Friday, 30 January 2009

Who's Afraid of Beaumarchais, and Other Tales of the Relevance of Culture

One of the boulevards leading off the Place de la Bastille is Beaumarchais, and yesterday it seems it was full of demonstrators protesting the way the Sarkozy government has been managing the French economy.

Place de la Bastille and Place de la République are the usual places where manifestations start in Paris, and the name of the street that runs between them is extremely well-chosen. Pierre Beaumarchais, 18th century playwright, diplomat and inventor, is the author of The Barber of Seville and The Marriage of Figaro, both plays which caused a furor when they were presented in the years preceding the French Revolution. They were run-away successes in France and elsewhere, and became the inspiration for two of the world’s best operas.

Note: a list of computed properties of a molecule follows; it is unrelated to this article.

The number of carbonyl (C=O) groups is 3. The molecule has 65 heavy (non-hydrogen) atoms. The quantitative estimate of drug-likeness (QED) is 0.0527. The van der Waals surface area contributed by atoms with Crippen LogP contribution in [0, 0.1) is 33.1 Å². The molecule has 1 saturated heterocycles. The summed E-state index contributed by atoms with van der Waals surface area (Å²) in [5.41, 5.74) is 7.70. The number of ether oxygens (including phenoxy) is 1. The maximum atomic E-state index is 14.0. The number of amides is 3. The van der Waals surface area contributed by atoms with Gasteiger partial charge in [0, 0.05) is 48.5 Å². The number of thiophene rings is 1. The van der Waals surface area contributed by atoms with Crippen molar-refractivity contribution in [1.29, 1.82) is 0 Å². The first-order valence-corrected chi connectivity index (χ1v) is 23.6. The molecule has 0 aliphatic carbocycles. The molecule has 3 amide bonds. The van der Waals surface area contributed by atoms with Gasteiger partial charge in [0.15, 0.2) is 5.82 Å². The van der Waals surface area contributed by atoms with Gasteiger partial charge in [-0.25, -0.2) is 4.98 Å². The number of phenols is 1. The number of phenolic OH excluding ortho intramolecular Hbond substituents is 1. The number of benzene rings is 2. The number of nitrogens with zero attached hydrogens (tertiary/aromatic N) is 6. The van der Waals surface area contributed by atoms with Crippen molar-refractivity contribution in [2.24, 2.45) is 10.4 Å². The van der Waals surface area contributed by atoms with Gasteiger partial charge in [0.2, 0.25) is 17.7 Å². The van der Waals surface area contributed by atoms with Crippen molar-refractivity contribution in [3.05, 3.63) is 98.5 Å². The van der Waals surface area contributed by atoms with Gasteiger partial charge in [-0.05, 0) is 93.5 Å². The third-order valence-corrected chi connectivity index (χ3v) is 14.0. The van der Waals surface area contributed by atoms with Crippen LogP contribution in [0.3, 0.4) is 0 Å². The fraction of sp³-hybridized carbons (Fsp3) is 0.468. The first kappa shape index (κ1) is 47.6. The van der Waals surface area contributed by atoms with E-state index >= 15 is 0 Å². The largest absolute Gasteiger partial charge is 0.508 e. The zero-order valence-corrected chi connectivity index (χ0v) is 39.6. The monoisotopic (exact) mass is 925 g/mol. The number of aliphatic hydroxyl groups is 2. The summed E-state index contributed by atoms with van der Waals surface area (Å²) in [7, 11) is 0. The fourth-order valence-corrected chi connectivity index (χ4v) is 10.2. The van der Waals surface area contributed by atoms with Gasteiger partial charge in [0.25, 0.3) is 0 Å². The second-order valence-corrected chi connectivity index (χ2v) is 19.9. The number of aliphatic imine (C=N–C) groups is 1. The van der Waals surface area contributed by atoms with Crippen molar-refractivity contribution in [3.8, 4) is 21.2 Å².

This I've known for a long time, but I didn't appreciate how audacious Beaumarchais was. Viewed more than 225 years later, plays about a barber don't seem any big thing. But things came a lot clearer when we saw the Théâtre du nouveau monde’s production of Le mariage de Figaro last night. Emmanuel Bilodeau played Figaro as a common man who was more than the measure of his “betters.” The Count, debating about accepting an appointment as an envoy to London (a post which Beaumarchais held himself,) is a petty womanizer unaware of the great changes about to take place, the women in the play are given speeches which protest the way they are manipulated by the men and conventions of their lives, and everyone dances and jokes and sings. The production was a delight, and shed a lot of light on the atmosphere that led to revolution—and the nation which has evolved from the France of Louis XVI.

Who says that culture isn't relevant? The problem from a government's point of view is that it hits sometimes uncomfortably close to home.

Photo: Agence France-Presse taken from Le Devoir

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